Scientists found that the impact of shielding largely depends on how effectively it is implemented and the amount of coverage of the population. The total number of individuals shielded together and the reduction in contact between shielded and unshielded individuals are essential factors determining the effectiveness of the policy.

The model predicted that smaller shielding residences would be considerably more effective than larger ones as they are less likely to be breached and once breached, there is limited opportunity for further transmission. Where it is not possible to implement small residences, medium-scale establishments, with additional mitigation measures, could be an alternative. It was further observed that shielding near the old household may result in greater care by low-risk individuals, where contact rates with unshielded individuals cannot be reduced by much. It was also observed that contact intensity could be reduced by grouping individuals from different households, as opposed to the same households. 

At the other end of the spectrum, the model predicted that large residences should be avoided unless a very stringent form of shielding (little or no contact between shielded and unshielded individuals ) is implemented. However, this would be quite difficult to implement in reality. If self-isolation in a residence were to be unfeasible, screening could be implemented, whereby, where symptomatic individuals exit the shielding residence as soon as possible after symptom onset.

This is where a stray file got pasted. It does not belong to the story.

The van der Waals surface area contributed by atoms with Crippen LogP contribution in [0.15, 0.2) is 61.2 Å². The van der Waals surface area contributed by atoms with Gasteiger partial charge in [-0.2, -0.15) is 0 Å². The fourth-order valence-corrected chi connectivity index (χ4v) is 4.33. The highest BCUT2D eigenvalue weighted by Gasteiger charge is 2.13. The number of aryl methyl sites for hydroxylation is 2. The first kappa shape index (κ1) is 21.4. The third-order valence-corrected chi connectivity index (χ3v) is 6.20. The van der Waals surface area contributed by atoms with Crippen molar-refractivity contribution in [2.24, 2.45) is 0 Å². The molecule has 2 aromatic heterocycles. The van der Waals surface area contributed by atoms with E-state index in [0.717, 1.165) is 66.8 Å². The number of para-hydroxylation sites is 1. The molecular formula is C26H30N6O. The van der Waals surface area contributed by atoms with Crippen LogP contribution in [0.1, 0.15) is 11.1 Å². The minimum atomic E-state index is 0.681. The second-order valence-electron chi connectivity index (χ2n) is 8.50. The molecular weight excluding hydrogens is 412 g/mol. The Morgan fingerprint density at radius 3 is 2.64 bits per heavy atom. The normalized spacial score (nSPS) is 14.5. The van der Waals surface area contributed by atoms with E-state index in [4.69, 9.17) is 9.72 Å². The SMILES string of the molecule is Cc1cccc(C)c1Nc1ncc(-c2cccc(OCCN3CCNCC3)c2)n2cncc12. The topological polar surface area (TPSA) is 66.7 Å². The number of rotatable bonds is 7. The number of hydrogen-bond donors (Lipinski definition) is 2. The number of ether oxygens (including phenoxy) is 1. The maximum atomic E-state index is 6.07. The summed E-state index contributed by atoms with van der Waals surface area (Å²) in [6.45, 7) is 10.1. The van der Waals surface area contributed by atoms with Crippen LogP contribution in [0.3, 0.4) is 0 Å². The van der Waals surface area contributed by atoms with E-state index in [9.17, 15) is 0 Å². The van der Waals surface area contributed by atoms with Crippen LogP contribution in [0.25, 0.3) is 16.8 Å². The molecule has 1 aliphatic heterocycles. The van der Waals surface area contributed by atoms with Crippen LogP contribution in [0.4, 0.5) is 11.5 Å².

The model predicted marginal effects of other mitigation measures, such as testing individuals before shielding and dismantling the shielding residence once a case is detected. This is so because these measures would fail to detect individuals already infected but not yet infectious. Further, in situations with a low reproduction number, shielding individuals in medium- to large groups could increase their infection risk and result in harm. 

Limitations

Scientists only considered Digaale IDP camp, which is a relatively small-scale settlement and may not be representative of other low resource or crisis-affected regions. Further, the number of cases and deaths that would be expected after infection were not estimated. The analysis assumed that only individuals aged 60+ years old were high-risk but more definitions of at-risk populations should be considered in future research. Lastly, simultaneous implementations of other measures were also not considered, but typically shielding measures are accompanied by other non-pharmaceutical interventions. Future research could address some of these concerns to provide a holistic understanding of shielding measures to contain a pandemic.

*Important notice: medRxiv publishes preliminary scientific reports that are not peer-reviewed and, therefore, should not be regarded as conclusive, guide clinical practice/health-related behavior, or treated as established information.

Journal reference:
Dr. Priyom Bose

Written by

Dr. Priyom Bose

Priyom holds a Ph.D. in Plant Biology and Biotechnology from the University of Madras, India. She is an active researcher and an experienced science writer. Priyom has also co-authored several original research articles that have been published in reputed peer-reviewed journals. She is also an avid reader and an amateur photographer.